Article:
American finance grew on the backs of slaves
By Edward E. Baptist and Louis Hyman / Chicago Sun-Times
Last weekend we watched the Oscars and, like most people, were pleased that “Twelve Years a Slave” won Best Picture. No previous film has so accurately captured the reality of enslaved people’s lives. Yet though Twelve Years shows us the labor of slavery, it omits the financial system — asset securitization — that made slavery possible.
Most people can see how slave labor, like the cotton-picking in “Twelve Years A Slave,” was pure exploitation. Few recognize that a financial system nearly as sophisticated as ours today helped Solomon Northup’s enslavers steal him, buy him, and market the cotton he made. The key patterns of that financial history continue to repeat themselves in our history. Again and again, African-American individuals and families have worked hard to produce wealth, but American finance, whether in the antebellum period or today, has snatched black wealth through bonds backed by asset securitization.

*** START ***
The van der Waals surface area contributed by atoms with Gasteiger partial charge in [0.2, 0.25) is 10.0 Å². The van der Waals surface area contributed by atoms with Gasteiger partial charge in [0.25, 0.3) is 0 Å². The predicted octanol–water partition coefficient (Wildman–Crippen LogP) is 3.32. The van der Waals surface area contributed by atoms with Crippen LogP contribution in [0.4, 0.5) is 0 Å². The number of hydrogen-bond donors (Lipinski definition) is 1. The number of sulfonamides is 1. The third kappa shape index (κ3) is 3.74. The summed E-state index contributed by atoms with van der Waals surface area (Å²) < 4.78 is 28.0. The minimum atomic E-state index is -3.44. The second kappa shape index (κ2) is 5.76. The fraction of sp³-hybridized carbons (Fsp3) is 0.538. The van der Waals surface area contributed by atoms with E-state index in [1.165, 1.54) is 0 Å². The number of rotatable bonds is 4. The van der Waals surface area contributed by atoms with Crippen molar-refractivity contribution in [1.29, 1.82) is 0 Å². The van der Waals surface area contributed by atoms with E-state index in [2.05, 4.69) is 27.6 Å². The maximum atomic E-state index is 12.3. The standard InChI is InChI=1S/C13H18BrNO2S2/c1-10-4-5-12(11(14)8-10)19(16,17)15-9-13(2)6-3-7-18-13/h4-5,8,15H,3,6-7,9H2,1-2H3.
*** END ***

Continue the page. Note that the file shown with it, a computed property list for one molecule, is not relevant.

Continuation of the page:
Recently, the assets behind these bonds were houses. In the antebellum period, the assets were slaves themselves.
Will 12 Years a Slave help the fight against slavery?
Portraying and documenting slavery on film is wrought with logistical and ethical challenges. Now back in the spotlight, can film improve campaign impact?
Oliver Balch Guardian Professional Tuesday 4 March 2014 11.14 EST
Guddi was trafficked into Mumbai’s sex industry aged 11. The first man she was forced to go with brutalised her so severely that she was hospitalised for three months. A dozen years on, she’s still being forced to work the streets.
Her story is now the subject of a moving documentary. Shot by British journalist Hazel Thompson, the film Taken offers a rare glimpse into the dangerous, day-to-day life of a sex worker.
With Steve McQueen’s 12 Years a Slave winning the Oscar for best film on Sunday, the subject is in the spotlight in Hollywood and anti-slavery groups are increasingly using film to raise awareness.